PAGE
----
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Constipation Could Influence Cognitive Decline? New Study Suggests

New research links chronic constipation to higher risk of cognitive decline, raising concerns about the ageing brain.

In a first-of-its-kind study, scientists have made a significant discovery, revealing concerning links between chronic constipation and cognitive decline among older adults. 

The groundbreaking research, presented at the Alzheimer’s Association International Conference 2023 in Amsterdam, Netherlands, highlights a potential connection between infrequent bowel movements and cognitive ageing. These findings add to the growing body of evidence emphasizing the vital link between gut health and brain function.

The Gut-Brain Axis: A Key Connection

Emerging research continues to highlight the interdependence of various body systems, and the gut-brain axis is no exception. Scientists have long speculated about the impact of the gut microbiome on essential bodily functions, and new investigations are drawing increasing attention to this relationship.

“Our body systems are all interconnected,” said Heather M. Snyder, Ph.D., Alzheimer’s Association vice president of medical and scientific relations.” “When one system is malfunctioning, it impacts other systems. When that dysfunction isn’t addressed, it can create a waterfall of consequences for the rest of the body.” Snyder said. 

To delve further into this intriguing relationship, the Alzheimer’s Association U.S. Study to Protect Brain Health Through Lifestyle Intervention to Reduce Risk (U.S Pointer) is currently investigating the effects of behavioural interventions on the gut-brain axis. This study aims to shed light on how healthy habits impact gut microorganisms and how changes in gut bacteria might influence brain health.

The Link between Constipation and Cognitive Decline

Constipation, affecting approximately 16% of the world’s population, is particularly prevalent among older adults due to factors like fibre-deficient diets, sedentary lifestyles, and certain medications. 

Chaoran Ma, M.D., Ph.D., former research fellow at Brigham and Women’s Hospital and Harvard Medical School and current Assistant Professor at University of Massachusetts Amherst, and his team examined data from three prospective cohort studies involving over 110,000 participants to assess the relationship between bowel movement frequency and cognitive function.

Additionally, the findings of the study revealed that participants with chronic constipation had significantly worse cognition, equivalent to three additional years of cognitive ageing, in comparison to those with daily bowel movements.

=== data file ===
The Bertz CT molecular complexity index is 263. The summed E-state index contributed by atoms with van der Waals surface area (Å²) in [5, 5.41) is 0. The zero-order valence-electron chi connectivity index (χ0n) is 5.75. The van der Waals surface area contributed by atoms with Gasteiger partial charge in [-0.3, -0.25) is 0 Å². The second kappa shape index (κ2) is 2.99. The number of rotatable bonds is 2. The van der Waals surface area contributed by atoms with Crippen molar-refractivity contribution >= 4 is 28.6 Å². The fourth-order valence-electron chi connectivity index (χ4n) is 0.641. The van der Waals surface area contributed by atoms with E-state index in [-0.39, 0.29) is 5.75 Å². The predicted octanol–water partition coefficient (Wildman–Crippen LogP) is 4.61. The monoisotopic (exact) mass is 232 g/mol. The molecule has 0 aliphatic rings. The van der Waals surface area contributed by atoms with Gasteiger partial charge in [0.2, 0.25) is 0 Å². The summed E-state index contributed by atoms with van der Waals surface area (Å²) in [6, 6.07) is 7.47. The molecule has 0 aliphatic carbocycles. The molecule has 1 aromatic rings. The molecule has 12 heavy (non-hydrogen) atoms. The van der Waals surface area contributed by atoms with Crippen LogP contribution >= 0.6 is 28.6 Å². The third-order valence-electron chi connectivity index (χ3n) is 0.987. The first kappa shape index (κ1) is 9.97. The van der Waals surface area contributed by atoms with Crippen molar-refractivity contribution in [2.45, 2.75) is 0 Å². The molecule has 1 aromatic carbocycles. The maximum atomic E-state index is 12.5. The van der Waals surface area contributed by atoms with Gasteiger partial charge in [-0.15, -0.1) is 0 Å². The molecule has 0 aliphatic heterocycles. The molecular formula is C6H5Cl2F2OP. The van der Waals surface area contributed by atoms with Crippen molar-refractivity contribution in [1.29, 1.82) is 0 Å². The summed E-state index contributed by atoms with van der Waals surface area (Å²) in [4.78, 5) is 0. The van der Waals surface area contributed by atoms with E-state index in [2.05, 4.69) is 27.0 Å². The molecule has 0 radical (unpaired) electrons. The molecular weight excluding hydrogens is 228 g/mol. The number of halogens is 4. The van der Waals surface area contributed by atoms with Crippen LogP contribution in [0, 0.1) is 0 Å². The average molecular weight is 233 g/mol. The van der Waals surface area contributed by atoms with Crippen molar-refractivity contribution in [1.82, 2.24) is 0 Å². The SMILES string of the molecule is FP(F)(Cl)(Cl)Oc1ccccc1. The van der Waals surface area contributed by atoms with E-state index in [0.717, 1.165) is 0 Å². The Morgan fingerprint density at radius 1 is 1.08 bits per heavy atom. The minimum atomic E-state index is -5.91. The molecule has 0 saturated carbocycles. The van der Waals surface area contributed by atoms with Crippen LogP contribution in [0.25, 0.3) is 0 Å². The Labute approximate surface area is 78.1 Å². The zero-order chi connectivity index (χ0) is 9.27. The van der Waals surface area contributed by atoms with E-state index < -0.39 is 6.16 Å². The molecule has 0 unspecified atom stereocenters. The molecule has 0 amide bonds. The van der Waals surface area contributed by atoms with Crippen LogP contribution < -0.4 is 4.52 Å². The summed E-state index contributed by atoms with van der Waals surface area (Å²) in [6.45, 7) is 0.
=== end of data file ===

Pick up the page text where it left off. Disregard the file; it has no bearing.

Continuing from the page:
Furthermore, the study highlighted that infrequent bowel movements were associated with a 73% higher risk of subjective cognitive decline.

Unravelling Alzheimer’s Biomarkers and Gut Bacteria

Yannick Wadop, Ph.D., a postdoctoral fellow at the Glenn Biggs Institute for Alzheimer’s and Neurodegenerative Diseases at UT Health San Antonio, and his colleagues, have discovered a connection between gut bacteria and brain health in a study.

The research, which involved 140 individuals with normal memory and cognitive abilities, focused on investigating the influence of brain substances known as amyloid and tau on the gut. Amyloid and tau are proteins that have been linked to Alzheimer’s and other neurodegenerative diseases.

What they discovered was nothing short of remarkable. Interestingly, the team found that participants with elevated levels of amyloid and tau in their brains exhibited distinct differences in their gut bacteria when compared to those with lower levels of these substances.

They found two specific gut bacteria, Butyricicoccus and Ruminococcus, notably reduced in individuals with higher brain amyloid and tau levels. Researchers have noted a significant observation regarding these particular bacteria’s potential neuroprotective effects, making their scarcity noteworthy.

While the gut-brain relationship is not fully understood, this study hints at a connection. It may help tackle Alzheimer’s and other neurodegenerative diseases.

Implications and Future Directions

The connection between bowel movement frequency and cognitive decline opens up a fascinating avenue for future research. Understanding the gut-brain axis could lead to innovative strategies for reducing the risk of dementia and improving overall brain health. 

Reference

  1. Constipation Associated with Cognitive Aging & Decline | alz.org. (n.d.). AAIC. https:////aaic.alz.org/releases_2023/constipation-gut-health-alzheimers-dementia-risk.asp
  2. Forootan, M., Bagheri, N., & Darvishi, M. (2018, May 18). Chronic constipation: A review of literature. PubMed Central (PMC). https://doi.org/10.1097/MD.0000000000010631
  3. U.S. POINTER Study | Alzheimer’s Association. (n.d.). U.S. POINTER. https://alz.org/us-pointer/home.asp
  4. POINTER-Microbiome Study. (n.d.). U.S. POINTER. https://alz.org/us-pointer/microbiome/overview.asp

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